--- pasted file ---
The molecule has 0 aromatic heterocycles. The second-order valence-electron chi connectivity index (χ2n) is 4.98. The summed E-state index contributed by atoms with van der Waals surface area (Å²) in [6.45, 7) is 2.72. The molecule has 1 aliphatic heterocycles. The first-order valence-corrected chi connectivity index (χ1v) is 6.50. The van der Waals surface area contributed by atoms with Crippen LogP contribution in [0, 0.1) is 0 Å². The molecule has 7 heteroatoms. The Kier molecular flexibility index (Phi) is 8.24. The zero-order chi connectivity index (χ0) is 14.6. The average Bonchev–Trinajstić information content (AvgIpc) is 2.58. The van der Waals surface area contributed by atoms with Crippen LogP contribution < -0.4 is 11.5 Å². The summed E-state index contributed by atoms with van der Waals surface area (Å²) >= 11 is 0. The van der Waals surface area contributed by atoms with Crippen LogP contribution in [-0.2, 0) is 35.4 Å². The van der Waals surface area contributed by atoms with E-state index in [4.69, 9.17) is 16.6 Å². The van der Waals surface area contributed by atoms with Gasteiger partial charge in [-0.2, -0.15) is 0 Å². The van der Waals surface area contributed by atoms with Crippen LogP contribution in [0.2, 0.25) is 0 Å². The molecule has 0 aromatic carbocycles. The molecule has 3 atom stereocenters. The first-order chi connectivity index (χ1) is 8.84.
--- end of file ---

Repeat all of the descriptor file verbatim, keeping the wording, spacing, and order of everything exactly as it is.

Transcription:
The molecule has 0 aromatic heterocycles. The second-order valence-electron chi connectivity index (χ2n) is 4.98. The summed E-state index contributed by atoms with van der Waals surface area (Å²) in [6.45, 7) is 2.72. The molecule has 1 aliphatic heterocycles. The first-order valence-corrected chi connectivity index (χ1v) is 6.50. The van der Waals surface area contributed by atoms with Crippen LogP contribution in [0, 0.1) is 0 Å². The molecule has 7 heteroatoms. The Kier molecular flexibility index (Phi) is 8.24. The zero-order chi connectivity index (χ0) is 14.6. The average Bonchev–Trinajstić information content (AvgIpc) is 2.58. The van der Waals surface area contributed by atoms with Crippen LogP contribution < -0.4 is 11.5 Å². The summed E-state index contributed by atoms with van der Waals surface area (Å²) >= 11 is 0. The van der Waals surface area contributed by atoms with Crippen LogP contribution in [-0.2, 0) is 35.4 Å². The van der Waals surface area contributed by atoms with E-state index in [4.69, 9.17) is 16.6 Å². The van der Waals surface area contributed by atoms with Gasteiger partial charge in [-0.2, -0.15) is 0 Å². The van der Waals surface area contributed by atoms with Crippen LogP contribution in [0.2, 0.25) is 0 Å². The molecule has 0 aromatic carbocycles. The molecule has 3 atom stereocenters. The first-order chi connectivity index (χ1) is 8.84.